- Come in Pairs, Not a Full Set
That’s why I did my research before I invested in my first pair and found out about these Day 1 Fitness plates.
After using them for a couple of months now, I can say with confidence that they are as close to premium as you can get.
For one, they’re made of heavy-duty stainless steel, which is a synonym for “durability,” no matter how you see it.
They’re also covered with high-grade, low-bounce rubber, which means they can withstand drops without ruining the floor or making too much noise.
They also sport a steel inner hub, which helps me glide them on and off the bar without scratching it in any way.
But, what I like the most is their steel ring insert in the middle, which due to its design, prevents the plates from moving around when I lift.
They’re also available in sets of 10, 15, 25, and 35 pounds. So, you can choose based on your strength and workout routine.
What I didn’t like, though, was the product’s retail price, which was quite high. But, I guess you get what you pay for.
- Easy Lock-On System for Maximum Convenience
- Nylon Exterior Prevents Scratches
- Powerful Snap-Latch Jaw
- Great Quality-Value Ratio
That’s where these barbell collars step in. Unlike any other spring collars I’ve ever used, these clips fit any barbell size, which is great because I don’t just use one type of weight plate when I’m working out.
The best part is that they sport a one-click lock, so it takes me mere seconds to remove and attach new plates.
They also feature a smooth nylon exterior, which means they don’t scratch or damage the plates in any way.
What impresses me the most, though, is the snap-latch jaw they have, making them sturdy enough to withstand the maximum of weights.
Best Barbell For Home Gym Buying Guide
Picking a steel bar and a set of weight plates may seem easy.
But, due to the various factors that come into play when it comes to building such equipment, it’s easy to get lost and pick the wrong model.
So, here’s what you need to keep in mind before you go barbell shopping.
Usually measured in kilo pound per square inch (KPI), tensile refers to the weight that a bar can take before it breaks.
A decent KPI ratio for someone who’s just starting is 160 and up. But, if you want to take your game to the next level, I’d recommend you start with a barbell of 195 KPI and work your way up.
Even though many confuse this feat with the little markings on the bar that prevent slippage, knurling in barbells is an entirely different deal. The term actually refers to the grip space available.
So, barbells with heavy knurling have plenty of room for a firm grip and could be used by guys with big hands.
Another upside to this feat is that knurling also shows you exactly where to put your hands when you’re lifting. This way, you could avoid a series of potential injuries.
This term refers to the actual weight that a bar can handle before it starts bending. So, if a bar has a yield of 150 pounds, it means anything more than that, and it’ll begin to bow out of shape.
The whip of a barbell refers to the way the bar bends when you use it. So, if a bar has a low whip, it should be solid as a rock during use.
On the flip side, barbells with a high whip tend to be flexible. Since this can be a tricky part, make sure you choose a bar that matches your program’s intensity to avoid getting injured.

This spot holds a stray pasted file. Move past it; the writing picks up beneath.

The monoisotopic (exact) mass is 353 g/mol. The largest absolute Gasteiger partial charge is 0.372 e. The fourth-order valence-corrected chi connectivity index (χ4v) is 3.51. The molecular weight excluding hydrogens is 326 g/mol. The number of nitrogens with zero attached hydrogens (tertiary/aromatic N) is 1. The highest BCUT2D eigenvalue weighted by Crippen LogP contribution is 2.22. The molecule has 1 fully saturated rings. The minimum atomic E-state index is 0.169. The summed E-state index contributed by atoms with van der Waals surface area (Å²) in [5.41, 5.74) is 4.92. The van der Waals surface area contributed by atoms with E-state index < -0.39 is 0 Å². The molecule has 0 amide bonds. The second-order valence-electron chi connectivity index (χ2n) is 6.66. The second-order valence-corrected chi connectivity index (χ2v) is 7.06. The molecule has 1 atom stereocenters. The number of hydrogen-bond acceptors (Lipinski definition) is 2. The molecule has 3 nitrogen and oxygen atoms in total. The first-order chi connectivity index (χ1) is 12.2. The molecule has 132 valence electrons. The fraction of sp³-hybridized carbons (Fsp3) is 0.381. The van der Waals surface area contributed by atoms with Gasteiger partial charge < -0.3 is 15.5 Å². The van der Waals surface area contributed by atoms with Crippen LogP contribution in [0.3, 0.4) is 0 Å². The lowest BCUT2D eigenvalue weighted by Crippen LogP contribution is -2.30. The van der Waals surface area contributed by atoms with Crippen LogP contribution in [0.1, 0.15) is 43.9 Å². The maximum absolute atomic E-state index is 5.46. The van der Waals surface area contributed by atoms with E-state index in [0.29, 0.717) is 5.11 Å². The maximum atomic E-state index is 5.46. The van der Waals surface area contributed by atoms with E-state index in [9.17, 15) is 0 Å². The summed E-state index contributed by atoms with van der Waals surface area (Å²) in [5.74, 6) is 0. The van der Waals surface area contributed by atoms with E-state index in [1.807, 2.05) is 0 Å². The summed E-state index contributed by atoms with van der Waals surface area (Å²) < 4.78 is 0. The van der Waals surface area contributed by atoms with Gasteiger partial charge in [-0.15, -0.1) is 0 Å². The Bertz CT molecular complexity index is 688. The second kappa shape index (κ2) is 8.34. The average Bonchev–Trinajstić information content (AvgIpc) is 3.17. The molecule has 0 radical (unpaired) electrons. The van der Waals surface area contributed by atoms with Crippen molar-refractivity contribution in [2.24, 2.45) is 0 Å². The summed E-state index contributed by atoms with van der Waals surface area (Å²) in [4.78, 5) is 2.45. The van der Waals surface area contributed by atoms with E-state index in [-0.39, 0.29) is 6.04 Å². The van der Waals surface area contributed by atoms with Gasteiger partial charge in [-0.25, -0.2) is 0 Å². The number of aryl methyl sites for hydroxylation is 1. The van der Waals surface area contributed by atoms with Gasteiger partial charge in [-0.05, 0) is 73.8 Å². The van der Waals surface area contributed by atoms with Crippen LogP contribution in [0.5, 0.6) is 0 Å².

As the name implies, the spin on a bar refers to just how much the shaft rotates. This is a must feat for anyone who’s doing exercises that employ the entire wrist. This way, the bar does most of the twisting for you, and your wrist doesn’t feel the strain.
Type Of Barbells
The last (but not least) thing you watch out for is the type of barbell. Depending on your fitness goals, there are plenty of options to choose from.
So, make sure you pick wisely. Olympic barbells, in particular, are heavyweight pieces of equipment as they don’t go below 185KPI.
More than that, they come with a high spin to accommodate the lifter’s need for intense wrist movement.
They also have a high whip to allow you to manipulate the weight more easily. Trap or hexagonal barbells, on the other hand, are less heavy-duty.
As their name implies, they feature a hexagonal frame that you step into.
So, you basically grab the bar with your hands by your sides and not in front of you, which means you apply less pressure on your back.
Since they make it easier for you to do the whole shoulder shrug thing, they are also an excellent choice for anyone who wants to work on his trap muscles.
Note, though, that they have zero spin and minimum whip, so they still need your fair share of attention. Power-lifting barbells are perfect for exercises that focus on weight-stacking like the back squat, deadlift, and bench press.
This type of barbell has a high yield and very low whip to grant you full control of the bar. They also have minimal spin as you don’t need to move around your hands all that often.
Some models also come with knurling in the center of the bar. All-purpose barbells usually match the needs of the average Joe.
In fact, they are specially designed to help you build muscle and perfect your form with no unique feats involved, whatsoever.
This type doesn’t go heavy on knurling and spin, but it does come with a decent amount of whip.
So, in your opinion, which is the best barbell for a home gym? Let me know in the comments below!